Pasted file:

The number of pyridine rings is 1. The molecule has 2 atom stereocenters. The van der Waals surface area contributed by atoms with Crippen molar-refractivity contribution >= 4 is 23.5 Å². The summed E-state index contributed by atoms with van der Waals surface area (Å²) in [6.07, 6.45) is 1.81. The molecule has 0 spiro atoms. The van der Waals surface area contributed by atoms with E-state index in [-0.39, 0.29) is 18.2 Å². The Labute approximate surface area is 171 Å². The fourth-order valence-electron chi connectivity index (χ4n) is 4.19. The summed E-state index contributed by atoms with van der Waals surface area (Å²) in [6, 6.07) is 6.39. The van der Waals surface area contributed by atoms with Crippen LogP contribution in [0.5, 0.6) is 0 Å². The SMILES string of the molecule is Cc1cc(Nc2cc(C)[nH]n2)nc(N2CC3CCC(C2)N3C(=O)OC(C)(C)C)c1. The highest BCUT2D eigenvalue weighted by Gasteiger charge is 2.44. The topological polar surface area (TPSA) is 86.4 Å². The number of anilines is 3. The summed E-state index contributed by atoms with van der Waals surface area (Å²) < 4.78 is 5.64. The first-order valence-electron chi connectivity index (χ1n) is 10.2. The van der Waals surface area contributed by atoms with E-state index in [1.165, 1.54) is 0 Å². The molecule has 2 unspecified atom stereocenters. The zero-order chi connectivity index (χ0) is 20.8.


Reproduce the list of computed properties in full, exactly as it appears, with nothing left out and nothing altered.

The number of pyridine rings is 1. The molecule has 2 atom stereocenters. The van der Waals surface area contributed by atoms with Crippen molar-refractivity contribution >= 4 is 23.5 Å². The summed E-state index contributed by atoms with van der Waals surface area (Å²) in [6.07, 6.45) is 1.81. The molecule has 0 spiro atoms. The van der Waals surface area contributed by atoms with E-state index in [-0.39, 0.29) is 18.2 Å². The Labute approximate surface area is 171 Å². The fourth-order valence-electron chi connectivity index (χ4n) is 4.19. The summed E-state index contributed by atoms with van der Waals surface area (Å²) in [6, 6.07) is 6.39. The van der Waals surface area contributed by atoms with Crippen LogP contribution in [0.5, 0.6) is 0 Å². The SMILES string of the molecule is Cc1cc(Nc2cc(C)[nH]n2)nc(N2CC3CCC(C2)N3C(=O)OC(C)(C)C)c1. The highest BCUT2D eigenvalue weighted by Gasteiger charge is 2.44. The topological polar surface area (TPSA) is 86.4 Å². The number of anilines is 3. The summed E-state index contributed by atoms with van der Waals surface area (Å²) < 4.78 is 5.64. The first-order valence-electron chi connectivity index (χ1n) is 10.2. The van der Waals surface area contributed by atoms with E-state index in [1.165, 1.54) is 0 Å². The molecule has 2 unspecified atom stereocenters. The zero-order chi connectivity index (χ0) is 20.8.